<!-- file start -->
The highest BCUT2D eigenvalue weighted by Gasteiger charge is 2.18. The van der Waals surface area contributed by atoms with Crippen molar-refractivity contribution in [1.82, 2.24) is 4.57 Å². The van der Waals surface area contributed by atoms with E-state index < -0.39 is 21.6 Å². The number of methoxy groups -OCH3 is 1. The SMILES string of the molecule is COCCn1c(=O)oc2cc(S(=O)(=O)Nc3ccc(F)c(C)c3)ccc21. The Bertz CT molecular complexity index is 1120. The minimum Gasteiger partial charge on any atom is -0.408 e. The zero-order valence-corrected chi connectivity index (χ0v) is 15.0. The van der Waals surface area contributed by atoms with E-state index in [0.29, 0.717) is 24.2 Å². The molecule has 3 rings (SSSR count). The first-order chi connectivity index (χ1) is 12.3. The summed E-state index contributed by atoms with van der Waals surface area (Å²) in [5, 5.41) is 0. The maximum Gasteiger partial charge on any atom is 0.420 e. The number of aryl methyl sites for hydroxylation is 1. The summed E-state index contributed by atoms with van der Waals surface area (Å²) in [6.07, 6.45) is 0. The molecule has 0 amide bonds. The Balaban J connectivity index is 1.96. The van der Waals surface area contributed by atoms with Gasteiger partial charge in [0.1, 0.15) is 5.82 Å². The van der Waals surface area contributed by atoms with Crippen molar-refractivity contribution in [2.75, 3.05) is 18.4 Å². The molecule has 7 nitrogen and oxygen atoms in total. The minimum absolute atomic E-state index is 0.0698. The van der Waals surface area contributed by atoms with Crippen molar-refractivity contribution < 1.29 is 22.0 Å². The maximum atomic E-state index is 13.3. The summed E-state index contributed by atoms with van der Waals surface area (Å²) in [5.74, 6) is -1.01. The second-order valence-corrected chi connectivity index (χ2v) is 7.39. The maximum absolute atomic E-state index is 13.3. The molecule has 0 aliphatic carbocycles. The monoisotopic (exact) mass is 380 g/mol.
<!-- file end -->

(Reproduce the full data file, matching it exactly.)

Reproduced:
The highest BCUT2D eigenvalue weighted by Gasteiger charge is 2.18. The van der Waals surface area contributed by atoms with Crippen molar-refractivity contribution in [1.82, 2.24) is 4.57 Å². The van der Waals surface area contributed by atoms with E-state index < -0.39 is 21.6 Å². The number of methoxy groups -OCH3 is 1. The SMILES string of the molecule is COCCn1c(=O)oc2cc(S(=O)(=O)Nc3ccc(F)c(C)c3)ccc21. The Bertz CT molecular complexity index is 1120. The minimum Gasteiger partial charge on any atom is -0.408 e. The zero-order valence-corrected chi connectivity index (χ0v) is 15.0. The van der Waals surface area contributed by atoms with E-state index in [0.29, 0.717) is 24.2 Å². The molecule has 3 rings (SSSR count). The first-order chi connectivity index (χ1) is 12.3. The summed E-state index contributed by atoms with van der Waals surface area (Å²) in [5, 5.41) is 0. The maximum Gasteiger partial charge on any atom is 0.420 e. The number of aryl methyl sites for hydroxylation is 1. The summed E-state index contributed by atoms with van der Waals surface area (Å²) in [6.07, 6.45) is 0. The molecule has 0 amide bonds. The Balaban J connectivity index is 1.96. The van der Waals surface area contributed by atoms with Gasteiger partial charge in [0.1, 0.15) is 5.82 Å². The van der Waals surface area contributed by atoms with Crippen molar-refractivity contribution in [2.75, 3.05) is 18.4 Å². The molecule has 7 nitrogen and oxygen atoms in total. The minimum absolute atomic E-state index is 0.0698. The van der Waals surface area contributed by atoms with Crippen molar-refractivity contribution < 1.29 is 22.0 Å². The maximum atomic E-state index is 13.3. The summed E-state index contributed by atoms with van der Waals surface area (Å²) in [5.74, 6) is -1.01. The second-order valence-corrected chi connectivity index (χ2v) is 7.39. The maximum absolute atomic E-state index is 13.3. The molecule has 0 aliphatic carbocycles. The monoisotopic (exact) mass is 380 g/mol.